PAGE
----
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Stereo Total, Lightning Dust, Savath & Savalas and Pelican

By MegJeph

Wednesday June 27, 2007


Stereo Total’s ode to “romantic terrorist” Patty Hearst got the two of us into a heated debate about whether or not the Hearst heiress really was brainwashed by the Symbionese Liberation Army. This band is based out of Berlin and performs songs mostly in German and French with some random English thrown in. Lucky for us, we were able to learn German and French from this album, which will help when we travel to Europe in the fall; though we’ll only know how to talk about sexual revolutions, Lolita-ghosts, and Patty Hearst. We are fine with this limitation. In the words of Stereo Total: “Das ist punk. Das ist rock’n’roll. Das ist moderne musik.” So true.


Jeph: So, what did you think of this one?

Meg: I liked it.

J: I thought you might. It’s not my sort of music, because it sounds a little bit like a Sarah McLachlan album, but I kind of like the one song that sounds a bit like Garth Brooks’ “Thunder Rolls”. And the recording is beautiful through the whole album.

M: I’m still blown away that the cheating, wife-beater in the “Thunder Rolls” video was really just Garth Brooks wearing a wig. Incredible. But yeah, Amber has a really timeless quality to her voice that I love.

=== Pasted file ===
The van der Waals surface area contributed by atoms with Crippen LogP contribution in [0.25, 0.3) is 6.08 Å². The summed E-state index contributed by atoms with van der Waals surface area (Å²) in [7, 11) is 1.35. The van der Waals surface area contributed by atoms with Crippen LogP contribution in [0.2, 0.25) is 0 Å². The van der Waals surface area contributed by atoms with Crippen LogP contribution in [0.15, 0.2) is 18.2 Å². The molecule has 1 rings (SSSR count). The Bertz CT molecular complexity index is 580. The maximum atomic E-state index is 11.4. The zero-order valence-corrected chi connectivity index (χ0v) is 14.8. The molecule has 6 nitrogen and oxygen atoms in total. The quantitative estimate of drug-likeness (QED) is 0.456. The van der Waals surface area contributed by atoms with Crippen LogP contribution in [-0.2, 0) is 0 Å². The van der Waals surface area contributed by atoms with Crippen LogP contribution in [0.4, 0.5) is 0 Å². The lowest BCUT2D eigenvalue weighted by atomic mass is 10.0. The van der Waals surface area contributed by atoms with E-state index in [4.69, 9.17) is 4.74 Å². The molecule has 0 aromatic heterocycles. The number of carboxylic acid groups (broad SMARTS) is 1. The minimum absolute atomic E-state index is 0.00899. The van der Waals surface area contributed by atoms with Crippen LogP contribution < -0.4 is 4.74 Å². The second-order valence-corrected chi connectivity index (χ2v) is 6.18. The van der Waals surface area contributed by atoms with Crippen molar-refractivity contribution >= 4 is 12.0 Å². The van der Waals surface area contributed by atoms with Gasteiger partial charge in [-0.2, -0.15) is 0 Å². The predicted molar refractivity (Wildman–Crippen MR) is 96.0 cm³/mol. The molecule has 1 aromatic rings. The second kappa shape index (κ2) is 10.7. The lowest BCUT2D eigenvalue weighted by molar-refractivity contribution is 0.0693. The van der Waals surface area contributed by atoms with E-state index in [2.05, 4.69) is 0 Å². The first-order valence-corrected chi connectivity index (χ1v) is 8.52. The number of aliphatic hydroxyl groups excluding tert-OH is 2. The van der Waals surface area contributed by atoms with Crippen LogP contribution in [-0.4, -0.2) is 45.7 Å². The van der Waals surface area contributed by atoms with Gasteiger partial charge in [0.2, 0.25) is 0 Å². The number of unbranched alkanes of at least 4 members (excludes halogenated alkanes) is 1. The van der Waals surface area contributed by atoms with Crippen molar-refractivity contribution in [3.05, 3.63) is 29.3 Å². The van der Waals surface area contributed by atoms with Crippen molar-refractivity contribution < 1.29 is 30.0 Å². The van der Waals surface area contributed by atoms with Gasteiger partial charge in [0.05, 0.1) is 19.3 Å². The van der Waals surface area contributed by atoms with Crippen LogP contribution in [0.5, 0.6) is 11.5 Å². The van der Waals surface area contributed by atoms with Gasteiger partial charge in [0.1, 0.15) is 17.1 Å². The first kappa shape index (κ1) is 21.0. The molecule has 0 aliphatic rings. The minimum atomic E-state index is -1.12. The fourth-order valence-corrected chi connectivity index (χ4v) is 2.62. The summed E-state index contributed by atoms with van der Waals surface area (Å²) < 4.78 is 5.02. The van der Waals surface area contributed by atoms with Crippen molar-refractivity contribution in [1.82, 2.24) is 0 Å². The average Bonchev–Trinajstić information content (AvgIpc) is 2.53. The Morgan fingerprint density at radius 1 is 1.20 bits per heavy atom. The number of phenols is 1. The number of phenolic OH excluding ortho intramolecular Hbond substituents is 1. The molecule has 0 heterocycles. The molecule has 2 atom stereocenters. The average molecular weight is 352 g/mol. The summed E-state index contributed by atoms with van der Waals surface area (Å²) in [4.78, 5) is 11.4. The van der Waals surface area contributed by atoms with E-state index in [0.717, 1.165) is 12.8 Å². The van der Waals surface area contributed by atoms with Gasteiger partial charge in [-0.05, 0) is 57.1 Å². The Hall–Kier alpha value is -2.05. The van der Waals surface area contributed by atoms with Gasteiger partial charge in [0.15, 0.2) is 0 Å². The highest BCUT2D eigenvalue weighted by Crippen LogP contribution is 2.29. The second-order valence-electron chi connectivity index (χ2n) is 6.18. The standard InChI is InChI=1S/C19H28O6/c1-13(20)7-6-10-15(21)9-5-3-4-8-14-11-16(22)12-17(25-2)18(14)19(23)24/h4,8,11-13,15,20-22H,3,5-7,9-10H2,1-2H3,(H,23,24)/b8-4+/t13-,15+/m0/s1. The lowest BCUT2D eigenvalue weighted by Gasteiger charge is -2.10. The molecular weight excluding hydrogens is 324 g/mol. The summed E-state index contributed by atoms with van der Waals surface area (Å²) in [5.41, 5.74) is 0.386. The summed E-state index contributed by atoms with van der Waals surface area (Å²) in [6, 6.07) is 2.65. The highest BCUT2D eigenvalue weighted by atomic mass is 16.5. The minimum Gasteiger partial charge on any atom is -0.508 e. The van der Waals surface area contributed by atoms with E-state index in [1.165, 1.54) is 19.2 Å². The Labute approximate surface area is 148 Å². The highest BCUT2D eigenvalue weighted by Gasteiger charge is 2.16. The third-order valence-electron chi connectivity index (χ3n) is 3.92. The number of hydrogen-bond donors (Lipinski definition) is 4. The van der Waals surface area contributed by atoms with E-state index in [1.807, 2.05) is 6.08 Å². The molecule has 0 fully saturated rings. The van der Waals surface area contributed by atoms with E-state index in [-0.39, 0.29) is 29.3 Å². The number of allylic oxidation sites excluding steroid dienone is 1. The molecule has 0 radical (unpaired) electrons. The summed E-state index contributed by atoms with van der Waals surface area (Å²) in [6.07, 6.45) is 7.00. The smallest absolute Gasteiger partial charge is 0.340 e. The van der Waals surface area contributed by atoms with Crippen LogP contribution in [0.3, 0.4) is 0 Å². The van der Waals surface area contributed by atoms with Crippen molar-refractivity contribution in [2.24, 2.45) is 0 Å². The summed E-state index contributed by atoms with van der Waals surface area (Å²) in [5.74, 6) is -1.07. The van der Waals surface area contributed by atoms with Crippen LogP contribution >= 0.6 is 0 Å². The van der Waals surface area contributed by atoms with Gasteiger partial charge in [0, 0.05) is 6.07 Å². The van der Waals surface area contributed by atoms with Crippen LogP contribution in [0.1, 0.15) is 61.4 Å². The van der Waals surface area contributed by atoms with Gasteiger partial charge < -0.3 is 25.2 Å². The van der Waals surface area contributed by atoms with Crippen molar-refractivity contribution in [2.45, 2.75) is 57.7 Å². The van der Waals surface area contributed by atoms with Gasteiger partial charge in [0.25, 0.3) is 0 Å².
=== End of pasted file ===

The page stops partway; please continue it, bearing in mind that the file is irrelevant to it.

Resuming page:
J: That’s true. It’s not that I don’t like her voice. She’s obviously a great singer. She just goes in a direction that I wouldn’t have for this album.

M: Really? I’d love to see what direction you would go in for this album.

J: Did you know this is a side-project by Amber and Josh from Black Mountain?

M: Yeah.


When we first heard that this was Prefuse 73’s take on latin music, we thought that there would probably be some reggaeton or a cover of “Girl from Ipanema” on here. This is music for lonely Peruvian shepherds. It made us want to start a restaurant where Meg could serve plantain chips to college students who would ask: “Hey, what’s this music?”. Actually, we listened to it while eating our morning cantaloupe breakfast, and that was a nice and mellow start to the day. Unless you know Spanish, you will not know what any of these songs are about, but they are full of slow, jazzy percussion and the smoothest singing in the world.


Meg: So do you like this album, or what?

Jeph: I first listened to this on the bus. It is as boring as hell to listen to on the bus.

M: I remember imagining the opening song playing over the first scene of The Omega Man. The soundtrack to The Omega Man is way better than this album.

J: This album would be really good for if a bunch of friends dropped by really high on ketamine and just wanted to “chill”, or if I was the host of a laid-back air-guitar tournament. But I don’t think I’m going to be in either of those situations any time soon.

M: Maybe this music could be good for a scene in a tv show, where the parent gets home and their teenager is playing loud rock music and they have to turn it down.

J: What are you? Pelican’s agent or something?